You’re Bounce-Back Routine

This can be any number of things but I based this off of a professional golfer who was known to be a hothead. It was like this guy, if he missed a shot, he would throw his clubs. He was just like a fabulous phenomenal golfer who could not keep it together when he got frustrated. He would throw the whole match if he had a couple of bad holes.

What he learned was that he needed to blow off a little steam, and then he could reset and get back to it. For him, it was, “I get 10 steps to be mad.” He would walk from the hole back to his bag, stomping angrily, like, “Oh, I missed that. I can’t believe I made that mistake.” He gave himself permission to get mad for 10 steps. Then, he would put his club over his bag and as he let it go physically, he let go mentally and it was his reset and then it was brand new hole.

He got in that habit. I always recommend if you have any equipment that you can use for that purpose, prepare something in advance. Let’s say you’re going to bars and you’ve got grips and you just had the worst most frustrating rotation. You take off your grips. You zip them in your grip bag and at the end of that zip, it’s done.

Have Your Reset Routine Down Packed

I know girls who have had issues with the balance beam, walking, so they’ll get off the beam and take two breaths, feeling disappointed. This one girl in particular, she gets really disappointed in herself when she makes a mistake. She goes, “Ah,” two deep breaths of disappointment and at the end of the second one, she gets up. She does her little thing, her bounce-back routine, her reset routine and then it’s clean slate and she starts again.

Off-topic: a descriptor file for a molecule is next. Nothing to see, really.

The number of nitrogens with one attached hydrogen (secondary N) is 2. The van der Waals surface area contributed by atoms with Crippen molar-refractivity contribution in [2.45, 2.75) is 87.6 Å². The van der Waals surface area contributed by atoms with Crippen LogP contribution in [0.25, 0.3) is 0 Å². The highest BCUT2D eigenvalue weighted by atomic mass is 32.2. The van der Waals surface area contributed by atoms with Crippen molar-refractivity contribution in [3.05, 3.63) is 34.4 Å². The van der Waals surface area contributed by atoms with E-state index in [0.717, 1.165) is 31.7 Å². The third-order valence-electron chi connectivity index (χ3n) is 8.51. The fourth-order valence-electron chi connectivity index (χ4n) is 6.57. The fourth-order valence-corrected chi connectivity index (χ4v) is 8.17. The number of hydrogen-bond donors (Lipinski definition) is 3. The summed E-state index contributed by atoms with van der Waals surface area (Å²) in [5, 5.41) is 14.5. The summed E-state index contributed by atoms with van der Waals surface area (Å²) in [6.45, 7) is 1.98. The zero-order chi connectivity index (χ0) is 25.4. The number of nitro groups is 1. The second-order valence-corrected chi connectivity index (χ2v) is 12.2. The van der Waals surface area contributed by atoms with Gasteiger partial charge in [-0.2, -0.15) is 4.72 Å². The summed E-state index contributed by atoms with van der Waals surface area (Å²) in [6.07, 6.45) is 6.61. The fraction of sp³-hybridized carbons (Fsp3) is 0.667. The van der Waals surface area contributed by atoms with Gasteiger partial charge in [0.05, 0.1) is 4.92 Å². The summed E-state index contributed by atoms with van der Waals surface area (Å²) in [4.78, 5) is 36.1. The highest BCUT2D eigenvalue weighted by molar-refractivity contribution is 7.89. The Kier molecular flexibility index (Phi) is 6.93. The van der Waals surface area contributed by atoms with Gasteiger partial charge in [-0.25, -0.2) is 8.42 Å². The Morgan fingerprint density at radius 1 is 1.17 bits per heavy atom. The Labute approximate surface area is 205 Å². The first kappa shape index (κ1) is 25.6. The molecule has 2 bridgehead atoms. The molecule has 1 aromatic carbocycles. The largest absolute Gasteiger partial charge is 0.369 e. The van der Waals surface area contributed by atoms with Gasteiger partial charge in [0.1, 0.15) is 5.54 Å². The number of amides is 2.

Before you get frustrated, you want to know, when I get frustrated, this is what I’ll do. Swimmers, I love the warm down pool, you guys. We’re talking about the warm down pool all the time. You get in and you cry and you rage and you thrash and you just had a bad race. You give yourself that pre-determined like five laps to be super angry, disappointed, frustrated and then when you’re finished, you’re finished. You get out, the water drains off of you and you get a fresh start.

What Triggers Your Frustration?

Next race, what’s my next focus? This is what you’re doing beforehand as you’re planning for it. What are your triggers? What are the patterns? What gets you frustrated? Is it a particular event or a coach or a person or a skill? Know what it is and be ready for it and go, “Okay, when I do get frustrated, this is my choice of how I’m going to handle it,” which has this cool effect of making you not as frustrated because you know even if you got frustrated, you’re going to be okay. You’re going to be able to cope with it.

That’s beforehand. Another thing I just sort of mention is you got to know your triggers and your obstacles. You can even make a list of what are all the things that might come up and make you frustrated. All of those, I love writing a list like that. Then, with that list, you can then write another list next to it that says, “This is how I will deal with that, how I will deal with that, how I will deal with that.” It’s like a bunch of solutions and I would even say sit and get really creative, and force yourself to come up with three solutions for every potential obstacle that might come up and frustrate you.